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The Wilberforce School: Not Just a Name
Dr. Karen Ristuccia
When the wealthy, young Cambridge graduate won a seat in Parliament, no one was surprised. He was witty, articulate, engaging, and able to pay the necessary fees to attract and feast his malleable constituents. When, however, this same Parliamentarian weighed leaving the swashbuckling, disappointing world of politics for a path more consistent with his new-found evangelical faith, his best friend—future PM Pitt the Younger—was shocked. As history would have it, the confused 25-year old next sought counsel from Rev. John Newton, and the results were not only the young man’s serving over 30 years in the House of Commons but also his spearheading the end of the British slave trade. William Wilberforce changed history, and his Christian commitment, godly character, and civic involvement all serve as models for the students of the Junior-Kindergarten to Grade 12 school in Princeton, New Jersey, appropriately named “The Wilberforce School.” Since its 2005 founding, our school has trained students to follow William Wilberforce as he followed Christ. We at the school that bears his name understand that privileges are trusts, and that today’s skills, discoveries, opportunities, essays, programs, and problem sets all point toward tomorrow’s service in a world often bereft of veracity, virtuosity, and value.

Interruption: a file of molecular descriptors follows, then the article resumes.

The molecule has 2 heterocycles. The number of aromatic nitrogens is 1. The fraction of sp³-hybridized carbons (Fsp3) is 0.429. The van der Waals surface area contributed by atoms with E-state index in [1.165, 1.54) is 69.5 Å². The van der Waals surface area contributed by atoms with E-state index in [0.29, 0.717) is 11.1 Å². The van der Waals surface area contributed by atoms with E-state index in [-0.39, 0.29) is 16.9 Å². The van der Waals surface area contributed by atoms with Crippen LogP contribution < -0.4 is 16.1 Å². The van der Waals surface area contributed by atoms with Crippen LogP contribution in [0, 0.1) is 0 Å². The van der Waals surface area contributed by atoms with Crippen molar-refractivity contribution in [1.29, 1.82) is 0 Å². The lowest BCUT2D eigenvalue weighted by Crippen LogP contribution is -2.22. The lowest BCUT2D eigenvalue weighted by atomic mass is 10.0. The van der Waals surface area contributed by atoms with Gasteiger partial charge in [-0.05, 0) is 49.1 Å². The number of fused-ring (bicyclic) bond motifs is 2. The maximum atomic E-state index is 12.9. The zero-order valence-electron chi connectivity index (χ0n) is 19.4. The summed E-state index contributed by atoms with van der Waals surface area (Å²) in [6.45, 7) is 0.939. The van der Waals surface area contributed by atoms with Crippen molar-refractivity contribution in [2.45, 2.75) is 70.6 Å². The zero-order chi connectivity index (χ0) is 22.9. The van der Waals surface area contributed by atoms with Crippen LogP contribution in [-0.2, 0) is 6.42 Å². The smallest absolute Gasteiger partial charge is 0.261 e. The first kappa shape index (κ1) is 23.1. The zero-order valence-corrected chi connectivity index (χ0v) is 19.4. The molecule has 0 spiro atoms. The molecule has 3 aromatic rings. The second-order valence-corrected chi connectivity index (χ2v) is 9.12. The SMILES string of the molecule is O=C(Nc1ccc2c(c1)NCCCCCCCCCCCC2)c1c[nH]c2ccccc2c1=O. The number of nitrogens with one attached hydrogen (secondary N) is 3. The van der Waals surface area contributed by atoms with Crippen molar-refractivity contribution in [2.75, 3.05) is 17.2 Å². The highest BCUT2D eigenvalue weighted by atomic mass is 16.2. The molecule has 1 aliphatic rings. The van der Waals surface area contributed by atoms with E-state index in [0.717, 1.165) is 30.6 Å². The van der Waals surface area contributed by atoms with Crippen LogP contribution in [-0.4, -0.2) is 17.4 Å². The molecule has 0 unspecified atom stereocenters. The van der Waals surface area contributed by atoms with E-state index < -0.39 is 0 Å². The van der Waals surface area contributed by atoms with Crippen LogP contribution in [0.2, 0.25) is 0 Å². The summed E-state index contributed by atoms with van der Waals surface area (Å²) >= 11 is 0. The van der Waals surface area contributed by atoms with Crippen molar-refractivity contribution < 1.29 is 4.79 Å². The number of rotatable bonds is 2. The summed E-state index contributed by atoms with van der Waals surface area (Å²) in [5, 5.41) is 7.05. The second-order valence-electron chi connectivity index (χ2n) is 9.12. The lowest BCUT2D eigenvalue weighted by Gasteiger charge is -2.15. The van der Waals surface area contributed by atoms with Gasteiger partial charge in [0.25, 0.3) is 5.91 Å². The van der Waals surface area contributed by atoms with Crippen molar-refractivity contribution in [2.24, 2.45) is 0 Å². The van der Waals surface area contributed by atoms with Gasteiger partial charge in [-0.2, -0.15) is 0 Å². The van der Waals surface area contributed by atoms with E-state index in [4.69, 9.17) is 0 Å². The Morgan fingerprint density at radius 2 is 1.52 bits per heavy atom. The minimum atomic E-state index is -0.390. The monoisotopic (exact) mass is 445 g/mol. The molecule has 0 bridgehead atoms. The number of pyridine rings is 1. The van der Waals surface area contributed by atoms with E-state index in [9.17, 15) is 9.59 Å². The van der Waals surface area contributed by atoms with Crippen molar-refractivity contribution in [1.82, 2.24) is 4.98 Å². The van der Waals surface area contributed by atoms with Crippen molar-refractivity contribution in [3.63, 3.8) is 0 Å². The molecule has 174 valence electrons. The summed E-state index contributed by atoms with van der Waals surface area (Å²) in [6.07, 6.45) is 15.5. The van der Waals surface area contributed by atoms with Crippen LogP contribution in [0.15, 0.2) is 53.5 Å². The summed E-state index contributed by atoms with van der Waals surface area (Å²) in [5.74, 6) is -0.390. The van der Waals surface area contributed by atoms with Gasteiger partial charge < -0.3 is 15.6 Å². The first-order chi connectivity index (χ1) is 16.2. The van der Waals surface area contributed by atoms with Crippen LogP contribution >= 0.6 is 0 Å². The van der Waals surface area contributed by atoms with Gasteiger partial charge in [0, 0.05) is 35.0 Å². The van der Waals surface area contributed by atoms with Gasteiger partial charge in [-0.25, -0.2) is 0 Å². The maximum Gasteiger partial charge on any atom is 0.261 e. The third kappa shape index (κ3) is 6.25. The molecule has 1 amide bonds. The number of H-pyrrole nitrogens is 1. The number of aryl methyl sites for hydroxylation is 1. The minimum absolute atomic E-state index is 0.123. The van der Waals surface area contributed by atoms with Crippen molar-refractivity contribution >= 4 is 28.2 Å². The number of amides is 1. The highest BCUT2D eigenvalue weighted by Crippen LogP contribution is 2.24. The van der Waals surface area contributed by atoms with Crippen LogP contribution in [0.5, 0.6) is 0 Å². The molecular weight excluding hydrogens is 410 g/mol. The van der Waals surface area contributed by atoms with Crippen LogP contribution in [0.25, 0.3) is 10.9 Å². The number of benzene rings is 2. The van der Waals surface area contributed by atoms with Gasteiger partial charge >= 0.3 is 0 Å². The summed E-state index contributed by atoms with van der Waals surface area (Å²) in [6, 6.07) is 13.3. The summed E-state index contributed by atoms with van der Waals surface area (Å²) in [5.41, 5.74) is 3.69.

Previous Posts

Reflections from one of our math and science teachers on how we can look at the world with infinite curiosity, celebrating our role in creation. Math emerges from the world around us and gives order to chaos.

It is often difficult to know how to academically engage your elementary-aged child at home. How can parents help their students to be excited and engaged about learning? Lower School teachers at Wilberforce have gathered some ideas and experiences for creative and practical ways to interact with your child. 

Students learned the importance of narration--that it is not enough to passively read a text. Instead, we must engage with it a deeply personal level and describe it in our own words. A living text must become a living part of us.